• Collecting the rocks: We need to find un-weathered rocks for dating, for the chemical reactions that happen during weathering may lead to the loss of some isotopes. 
  • Separating the minerals: The rocks are crushed, and the appropriate minerals are separated from the debris. 
  • Extracting parent and daughter isotopes: To separate out the parent and daughter isotopes from minerals, we can use several techniques, including dissolving the minerals in acid or evaporating portions of them with a laser. 
  • Analyzing the parent-daughter ratio: Once we have a sample of appropriate atoms, we pass them through a mass spectrometer, an instrument that uses a strong magnet to separate isotopes from one another according to their respective weights (figure below). The instrument can count the number of atoms of specific isotopes separately. 


At the end of the laboratory process, we can define the ratio of parent to daughter isotopes in a mineral, and from this ratio calculate the age of the mineral. Needless to say, the description of the procedure here has been simplified in reality, obtaining an isotopic date is time-consuming and expensive and requires complex calculations.

What Does an Isotopic Date Mean? 

At high temperatures, atoms in a crystal lattice vibrate so rapidly that chemical bonds can break and reattach relatively easily. As a consequence, isotopes can escape from or move into crystals, so parent-daughter ratios are meaningless. Because isotopic dating is based on the parent-daughter ratio, the “isotopic clock” starts only when crystals become cool enough for isotopes to be locked into the lattice. The temperature below which isotopes are no longer free to move is called the closure temperature of a mineral. When we specify an isotopic date for a mineral, we are defining the time at which the mineral cooled below its closure temperature. With the concept of closure temperature in mind, we can interpret the meaning of isotopic dates. In the case of igneous rocks, isotopic dating tells you when a magma or lava cooled to form a solid, cool igneous rock. In the case of metamorphic rocks, an isotopic date tells you when a rock cooled from a metamorphic temperature above the closure temperature to a temperature below. Not all minerals have the same closure temperature, so different minerals in a rock that cools very slowly will yield different dates. Can we isotopically date a clastic sedimentary rock directly? No. If we date minerals in a sedimentary rock, we determine only when these minerals first crystallized as part of an igneous or metamorphic rock, not the time when the minerals were deposited as sediment nor the time when the sediment lithified to form a sedimentary rock. For example, if we date the feldspar grains contained within a granite pebble in a conglomerate, we’re dating the time the granite cooled below feldspar’s closure temperature, not the time the pebble was deposited by a stream.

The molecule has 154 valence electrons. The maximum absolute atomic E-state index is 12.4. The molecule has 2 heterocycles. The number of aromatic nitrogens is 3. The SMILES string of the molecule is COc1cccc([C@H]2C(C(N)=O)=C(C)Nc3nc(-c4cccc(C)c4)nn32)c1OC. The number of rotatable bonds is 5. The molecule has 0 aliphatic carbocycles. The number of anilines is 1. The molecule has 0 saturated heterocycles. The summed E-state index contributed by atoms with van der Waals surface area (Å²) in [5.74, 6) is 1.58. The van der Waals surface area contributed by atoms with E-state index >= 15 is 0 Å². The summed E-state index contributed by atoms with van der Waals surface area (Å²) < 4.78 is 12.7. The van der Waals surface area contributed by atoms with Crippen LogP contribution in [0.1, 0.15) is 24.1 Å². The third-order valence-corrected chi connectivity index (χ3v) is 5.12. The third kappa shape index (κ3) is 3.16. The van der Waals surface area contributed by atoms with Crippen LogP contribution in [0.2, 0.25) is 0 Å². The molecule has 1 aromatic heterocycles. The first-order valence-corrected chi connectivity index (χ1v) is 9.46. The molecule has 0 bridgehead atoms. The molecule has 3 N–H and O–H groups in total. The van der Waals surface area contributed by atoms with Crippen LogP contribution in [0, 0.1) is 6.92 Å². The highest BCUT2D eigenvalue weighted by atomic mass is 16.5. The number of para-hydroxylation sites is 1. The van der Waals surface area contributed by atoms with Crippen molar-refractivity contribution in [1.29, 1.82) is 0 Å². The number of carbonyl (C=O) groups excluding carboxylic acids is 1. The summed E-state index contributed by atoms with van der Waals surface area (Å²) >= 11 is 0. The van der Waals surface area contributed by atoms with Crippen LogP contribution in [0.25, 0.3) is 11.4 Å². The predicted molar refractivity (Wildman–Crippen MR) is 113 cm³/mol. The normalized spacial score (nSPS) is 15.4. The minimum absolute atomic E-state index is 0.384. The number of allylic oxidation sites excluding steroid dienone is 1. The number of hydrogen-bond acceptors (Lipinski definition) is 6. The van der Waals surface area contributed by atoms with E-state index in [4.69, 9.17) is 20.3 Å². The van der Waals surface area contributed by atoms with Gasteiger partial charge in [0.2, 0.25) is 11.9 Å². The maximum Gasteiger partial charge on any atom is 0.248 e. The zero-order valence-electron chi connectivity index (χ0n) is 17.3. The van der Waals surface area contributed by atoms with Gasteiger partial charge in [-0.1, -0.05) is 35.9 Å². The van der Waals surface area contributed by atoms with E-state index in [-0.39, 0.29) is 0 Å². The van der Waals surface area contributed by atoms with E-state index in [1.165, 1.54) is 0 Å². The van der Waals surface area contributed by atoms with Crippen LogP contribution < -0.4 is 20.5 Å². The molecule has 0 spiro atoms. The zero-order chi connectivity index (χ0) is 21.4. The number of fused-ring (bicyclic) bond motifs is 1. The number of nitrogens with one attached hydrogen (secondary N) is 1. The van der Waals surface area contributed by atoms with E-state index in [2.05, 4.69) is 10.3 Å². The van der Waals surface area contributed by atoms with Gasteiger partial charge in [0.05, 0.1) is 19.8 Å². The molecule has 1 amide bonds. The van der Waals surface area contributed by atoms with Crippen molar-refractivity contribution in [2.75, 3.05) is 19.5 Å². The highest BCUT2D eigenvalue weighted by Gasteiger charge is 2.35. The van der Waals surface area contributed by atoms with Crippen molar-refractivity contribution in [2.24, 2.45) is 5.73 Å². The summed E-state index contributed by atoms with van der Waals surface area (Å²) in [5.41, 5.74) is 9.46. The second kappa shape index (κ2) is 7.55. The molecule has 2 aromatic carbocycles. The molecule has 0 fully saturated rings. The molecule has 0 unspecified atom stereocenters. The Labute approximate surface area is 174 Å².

Other Methods of Determining Numerical Age


The rate of tree growth depends on the season. During the spring, trees grow rapidly and produce lighter, less-dense wood, but during the winter trees grow slowly or not at all, and produce darker, denser wood. Thus, wood contains recognizable annual growth rings. Such tree rings provide a basis for determining age. If you've ever wondered how old a tree that’s just been cut down might be, just look at the stump and count the rings. Notably, by correlating clusters of distinctive rings in the older parts of living trees with comparable clusters of rings in dead logs, scientists can extend the tree-ring record back for many thousands of years, allowing geologists to track climate changes back into prehistory. Seasonal changes also affect rates of such phenomena as shell growth, snow accumulation, clastic sediment deposition, chemical sediment precipitation, and production of organic material. Geologists have learned to use growth rings in shells, as well as rhythmic layering in sediments and in glacial ice (figure above a–c), to date events numerically back through recent Earth history.